Friday Happy Hour: My Tasty Love Triangle w/ Bacardi & Reserva Añeja
I don’t like Bacardi.
There, I said it! I know a few of you have been thinking I felt this way for awhile, and now it’s out in the open!
I’m not proud of it, mind you. Doesn’t make me feel like any more of a man, or anything, but it had to be said.
IT HAD TO BE SAID!
Maybe it’s because they’re so big, so known… so EVERYWHERE.
We’re all about the “uncommon”, after all, and when it comes to rum, NOTHING is more common than Bacardi.
Thankfully, I’ve never let this one little prejudice stop me from sampling and enjoying the many other fine, and much lesser-known, Rums of Puerto Rico.
Oh, you didn’t know Puerto Rico produced any other rum besides Bacardi? Not surprising considering just how much the Big “B” dominates the island’s $400 million rum industry (70% is all Bacardi). Much of the remaining 30% can be attributed to Serrallés, makers of Don Q. Outside of that are a collection of small, family-owned/operated producers for whom mass production and flashy marketing take a backseat to fine craftsmanship and a staunch commitment to excellence born of long-standing family traditions. You won’t typically find these special rums on the shelf at your local liquor store here in the States, but they’re definitely worth hopping a flight to seek out.
As a frequent traveler to Puerto Rico, I’ve been enjoying several of these lesser-known fine rums for years. On my last visit to Old San Juan in September, though, I found one that was new to me: Reserva Añeja.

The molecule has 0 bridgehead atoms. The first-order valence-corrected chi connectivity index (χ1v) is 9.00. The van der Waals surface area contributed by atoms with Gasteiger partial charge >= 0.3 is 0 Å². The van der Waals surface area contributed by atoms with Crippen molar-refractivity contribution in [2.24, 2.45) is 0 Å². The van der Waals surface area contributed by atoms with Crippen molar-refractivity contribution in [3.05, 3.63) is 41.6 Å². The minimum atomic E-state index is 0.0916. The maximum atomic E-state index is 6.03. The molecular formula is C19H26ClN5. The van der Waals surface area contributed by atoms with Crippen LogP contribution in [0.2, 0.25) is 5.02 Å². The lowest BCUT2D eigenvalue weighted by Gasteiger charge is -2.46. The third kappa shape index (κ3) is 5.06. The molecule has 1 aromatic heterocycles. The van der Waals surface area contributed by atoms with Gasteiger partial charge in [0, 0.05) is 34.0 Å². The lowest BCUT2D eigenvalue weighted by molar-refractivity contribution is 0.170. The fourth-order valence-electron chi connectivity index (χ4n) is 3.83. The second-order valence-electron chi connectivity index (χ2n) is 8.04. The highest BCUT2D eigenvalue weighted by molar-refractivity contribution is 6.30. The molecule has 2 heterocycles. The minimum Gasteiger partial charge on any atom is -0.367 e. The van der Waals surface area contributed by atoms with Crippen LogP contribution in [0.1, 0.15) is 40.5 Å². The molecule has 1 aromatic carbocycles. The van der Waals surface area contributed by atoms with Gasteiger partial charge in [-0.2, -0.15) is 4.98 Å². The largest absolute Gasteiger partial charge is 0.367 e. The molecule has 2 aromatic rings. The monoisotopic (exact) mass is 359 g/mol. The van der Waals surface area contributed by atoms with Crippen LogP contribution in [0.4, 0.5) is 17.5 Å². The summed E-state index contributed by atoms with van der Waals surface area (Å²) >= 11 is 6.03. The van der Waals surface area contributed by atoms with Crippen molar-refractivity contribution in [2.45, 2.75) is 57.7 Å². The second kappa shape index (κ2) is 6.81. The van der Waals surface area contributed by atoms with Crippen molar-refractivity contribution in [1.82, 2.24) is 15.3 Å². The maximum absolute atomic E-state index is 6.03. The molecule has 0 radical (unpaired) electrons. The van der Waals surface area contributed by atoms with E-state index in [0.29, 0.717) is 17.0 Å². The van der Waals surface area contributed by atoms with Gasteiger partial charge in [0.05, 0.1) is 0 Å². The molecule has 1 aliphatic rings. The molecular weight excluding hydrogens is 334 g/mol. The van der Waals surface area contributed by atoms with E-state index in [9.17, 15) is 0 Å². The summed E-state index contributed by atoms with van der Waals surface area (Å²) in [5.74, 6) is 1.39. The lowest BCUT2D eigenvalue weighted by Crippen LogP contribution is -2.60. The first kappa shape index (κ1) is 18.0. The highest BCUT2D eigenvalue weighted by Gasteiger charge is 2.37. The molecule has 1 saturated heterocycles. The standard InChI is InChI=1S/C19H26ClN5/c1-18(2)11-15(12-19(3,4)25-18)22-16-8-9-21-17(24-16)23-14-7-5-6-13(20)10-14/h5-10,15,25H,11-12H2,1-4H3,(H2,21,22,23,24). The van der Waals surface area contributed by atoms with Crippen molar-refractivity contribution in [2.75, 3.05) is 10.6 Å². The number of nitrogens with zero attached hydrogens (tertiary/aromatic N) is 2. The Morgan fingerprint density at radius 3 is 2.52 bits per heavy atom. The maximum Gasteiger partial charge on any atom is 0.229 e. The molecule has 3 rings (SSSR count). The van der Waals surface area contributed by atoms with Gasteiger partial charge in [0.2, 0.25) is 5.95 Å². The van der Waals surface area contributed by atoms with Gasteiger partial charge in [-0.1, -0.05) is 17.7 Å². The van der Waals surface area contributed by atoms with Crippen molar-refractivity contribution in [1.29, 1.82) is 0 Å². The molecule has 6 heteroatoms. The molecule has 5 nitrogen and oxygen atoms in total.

Some of you may remember that I’m a sucker for sexy and distinctive bottles, so of course I was instantly attracted to this head-turner at first sight. The curvy, decanter-style bottle with over-sized wood cork certainly stood out among the other plain-Jane bottles in the duty-free liquor store at the San Juan airport (excellent selection there, btw).
Occasionally, pretty packages are meant to mask inferior quality; more flash than substance. Not in this case. The rum inside actually exceeds the beauty of the bottle!
Like all Puerto Rico rums, Reserva Añeja is light with no harsh aftertaste. I found it to be very smooth and easy to drink – maybe too easy, as the bottle barely lasted a week once I got it home.
What makes Reserva Añeja so special? According to the Rums of Puerto Rico website, it’s “produced in small quantities, aged in American white oak barrels for at least 10 years, and offers a unique flavor rich with woody, sweet tones and a warm, mild finish.”
According to our friend, Robert Burr of the Gifted Rums Guide, “The beauty is in the aging. It’s a slow game to play watching rum age, and Trigo (makers of Reserva Añeja) does it masterfully, adding an artisanal value.”
Beautiful presentation, family tradition of quality, light, yet rich flavor – there can’t possibly be anything not to like about Reserva Añeja, right?
Well, I do have this one tiny little problem… the source.
You see, Trigo doesn’t actually distill its own rum. In fact, as the island’s sugar industry waned during the latter half of the 20th Century, all continuous distilling in Puerto Rico was consolidated between two players, Bacardi in the north and Serrallés in the south.
Guess where Trigo gets the rum it blends and ages to create Reserva Añeja…?
Oh well, I love just about everything else about Puerto Rico, so I guess I’m okay with loving Bacardi a wee bit as well… so long as the love is via the roundabout route that is Reserva Añeja.